The declaration of the Islamic State has underlined the artificial nature of the existing borders in the central Middle East. For the imperialists and major regional powers, the Sykes-Picot consensus has run its useful course, and new de facto borders are being drawn. With Syria and Hezbollah bogged down in a relentless war, Israel has taken the opportunity to try and destroy Hamas in Gaza. Different actors are pushing for influence and control as new Kurdish states and a new Sunni state are emerging. This is having huge impacts across the region, with Syria and Iraq the most directly affected.
Syria – Islamic State on the offensive
The declaration of the Islamic State came as the Syrian army and government were accelerating their reconquest of rebel-held areas. Rebel areas of Aleppo were becoming increasingly isolated, and after more than three years of destruction, many who had sided with the rebels were uniting behind the government. These military gains are now being threatened by a renewed IS offensive in Syria. Their conquests in Iraq have meant a huge growth in funds, and heavy weaponry. After the fall of Mosul in Iraq, video was released of IS fighters speeding back to eastern Syria with their spoils. Captured US Humvees and tanks were shown breaching the Sykes-Picot border between Iraq and Syria. The BBC explains: ‘1,500 Humvees, some armed with TOW [guided anti-tank] missiles, howitzers, and precision-guided weaponry were taken from the Iraqi army’ (18 July 2014). Iraqi militias who had been fighting alongside Syria and Hezbollah have begun to return to Iraq to oppose the new IS offensive there, leaving the crucial Syria-Lebanon border region more vulnerable. Along with this, the success of IS has led to new recruits, particularly from dwindling rebel groups.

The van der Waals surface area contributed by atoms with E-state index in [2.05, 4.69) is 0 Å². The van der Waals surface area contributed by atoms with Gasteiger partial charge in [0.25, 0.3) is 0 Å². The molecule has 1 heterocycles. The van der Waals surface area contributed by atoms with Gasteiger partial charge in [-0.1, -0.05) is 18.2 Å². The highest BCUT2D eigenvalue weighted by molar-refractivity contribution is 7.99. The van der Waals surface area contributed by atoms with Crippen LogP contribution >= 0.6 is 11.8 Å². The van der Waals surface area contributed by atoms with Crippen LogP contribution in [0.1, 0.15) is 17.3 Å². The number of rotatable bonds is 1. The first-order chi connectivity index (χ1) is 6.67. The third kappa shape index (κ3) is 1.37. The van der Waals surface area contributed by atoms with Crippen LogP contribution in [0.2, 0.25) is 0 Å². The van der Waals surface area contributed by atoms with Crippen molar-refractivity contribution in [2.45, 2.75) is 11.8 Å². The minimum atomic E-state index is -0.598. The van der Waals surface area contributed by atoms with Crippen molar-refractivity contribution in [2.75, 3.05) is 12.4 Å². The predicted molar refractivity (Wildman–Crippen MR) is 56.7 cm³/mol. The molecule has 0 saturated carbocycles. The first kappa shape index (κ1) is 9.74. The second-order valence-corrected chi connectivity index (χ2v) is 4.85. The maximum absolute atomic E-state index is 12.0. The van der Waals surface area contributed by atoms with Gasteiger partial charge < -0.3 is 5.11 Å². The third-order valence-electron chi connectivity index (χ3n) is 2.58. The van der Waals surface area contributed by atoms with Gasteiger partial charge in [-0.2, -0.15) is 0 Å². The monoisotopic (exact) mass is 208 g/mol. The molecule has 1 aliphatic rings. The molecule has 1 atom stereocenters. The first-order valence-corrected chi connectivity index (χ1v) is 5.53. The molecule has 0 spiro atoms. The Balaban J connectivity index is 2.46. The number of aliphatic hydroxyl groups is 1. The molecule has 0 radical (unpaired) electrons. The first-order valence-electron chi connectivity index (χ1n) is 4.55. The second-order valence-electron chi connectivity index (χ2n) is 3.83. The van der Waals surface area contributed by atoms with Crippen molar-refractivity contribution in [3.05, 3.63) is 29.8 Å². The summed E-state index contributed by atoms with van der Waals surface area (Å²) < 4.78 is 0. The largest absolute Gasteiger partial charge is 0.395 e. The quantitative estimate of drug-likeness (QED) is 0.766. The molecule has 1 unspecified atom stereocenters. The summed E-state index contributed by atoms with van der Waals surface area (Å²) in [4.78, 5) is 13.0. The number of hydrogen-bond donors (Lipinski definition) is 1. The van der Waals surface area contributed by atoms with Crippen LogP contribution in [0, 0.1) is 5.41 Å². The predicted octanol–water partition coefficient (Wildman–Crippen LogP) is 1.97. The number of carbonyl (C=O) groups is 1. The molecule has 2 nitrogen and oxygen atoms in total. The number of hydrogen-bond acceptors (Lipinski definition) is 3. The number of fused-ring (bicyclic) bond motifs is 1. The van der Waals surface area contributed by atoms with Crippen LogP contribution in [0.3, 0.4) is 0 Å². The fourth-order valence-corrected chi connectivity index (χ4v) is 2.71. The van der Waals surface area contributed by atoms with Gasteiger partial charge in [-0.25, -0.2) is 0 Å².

Raqqa in eastern Syria has been declared the capital of the Islamic State. This is the area in which IS has managed to build its base in order to launch its offensive into central Iraq. The large part of eastern Syria administered by IS – including the crucial resource of the Euphrates river – had not been the primary concern of the Syrian government, fighting as they have been for heavily populated areas and major transport routes in the west. Now, IS has become the main threat. In mid-July IS launched a major offensive in Syria capturing most of the oil-rich Deir-ez-Zor province which borders Iraq. The significant Shaar gas field was seized on 19 July, where 270 people were executed (Syrian Observatory for Human Rights, 19 July 2014). This has sparked the largest battle so far between the Syrian army and IS. The autonomous Kurdish areas of north-east Syria have also come under increased attack from IS. The Kobane region has been targeted, which has been under control of the Kurdish militia the Peoples Protection Units (YPG) for more than a year. Salih Muslim, the leader of the Democratic Union Party, Syrian Kurdistan’s ruling party, has accused IS of using chemical weapons in its assault (BBC, 19 July). Others have accused Turkey of providing logistical support to IS, in order to crush a principled and independent Kurdish region on its borders. (Counterpunch, 16 July 2014).
Britain’s brutal plans